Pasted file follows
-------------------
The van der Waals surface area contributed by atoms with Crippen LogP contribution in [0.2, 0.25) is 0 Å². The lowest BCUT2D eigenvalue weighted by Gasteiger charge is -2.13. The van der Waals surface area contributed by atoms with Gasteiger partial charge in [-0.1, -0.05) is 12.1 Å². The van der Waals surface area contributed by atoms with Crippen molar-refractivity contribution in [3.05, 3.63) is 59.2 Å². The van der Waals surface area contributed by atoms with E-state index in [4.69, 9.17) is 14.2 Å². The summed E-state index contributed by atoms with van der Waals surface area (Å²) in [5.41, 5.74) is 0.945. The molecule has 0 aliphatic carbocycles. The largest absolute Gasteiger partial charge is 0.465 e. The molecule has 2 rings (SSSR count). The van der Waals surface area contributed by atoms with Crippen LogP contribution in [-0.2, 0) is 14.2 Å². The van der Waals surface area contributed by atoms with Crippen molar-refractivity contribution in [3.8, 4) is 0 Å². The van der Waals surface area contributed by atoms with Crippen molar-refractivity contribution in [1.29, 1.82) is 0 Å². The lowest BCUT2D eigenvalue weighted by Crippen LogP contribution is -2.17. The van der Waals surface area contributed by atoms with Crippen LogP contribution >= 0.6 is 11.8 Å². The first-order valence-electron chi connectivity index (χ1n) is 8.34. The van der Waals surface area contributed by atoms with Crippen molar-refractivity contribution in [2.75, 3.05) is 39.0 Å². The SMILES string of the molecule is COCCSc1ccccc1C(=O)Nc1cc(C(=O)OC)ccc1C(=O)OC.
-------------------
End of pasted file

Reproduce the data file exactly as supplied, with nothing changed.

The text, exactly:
The van der Waals surface area contributed by atoms with Crippen LogP contribution in [0.2, 0.25) is 0 Å². The lowest BCUT2D eigenvalue weighted by Gasteiger charge is -2.13. The van der Waals surface area contributed by atoms with Gasteiger partial charge in [-0.1, -0.05) is 12.1 Å². The van der Waals surface area contributed by atoms with Crippen molar-refractivity contribution in [3.05, 3.63) is 59.2 Å². The van der Waals surface area contributed by atoms with E-state index in [4.69, 9.17) is 14.2 Å². The summed E-state index contributed by atoms with van der Waals surface area (Å²) in [5.41, 5.74) is 0.945. The molecule has 0 aliphatic carbocycles. The largest absolute Gasteiger partial charge is 0.465 e. The molecule has 2 rings (SSSR count). The van der Waals surface area contributed by atoms with Crippen LogP contribution in [-0.2, 0) is 14.2 Å². The van der Waals surface area contributed by atoms with Crippen molar-refractivity contribution in [3.8, 4) is 0 Å². The van der Waals surface area contributed by atoms with Crippen molar-refractivity contribution in [1.29, 1.82) is 0 Å². The lowest BCUT2D eigenvalue weighted by Crippen LogP contribution is -2.17. The van der Waals surface area contributed by atoms with Crippen LogP contribution >= 0.6 is 11.8 Å². The first-order valence-electron chi connectivity index (χ1n) is 8.34. The van der Waals surface area contributed by atoms with Crippen molar-refractivity contribution in [2.75, 3.05) is 39.0 Å². The SMILES string of the molecule is COCCSc1ccccc1C(=O)Nc1cc(C(=O)OC)ccc1C(=O)OC.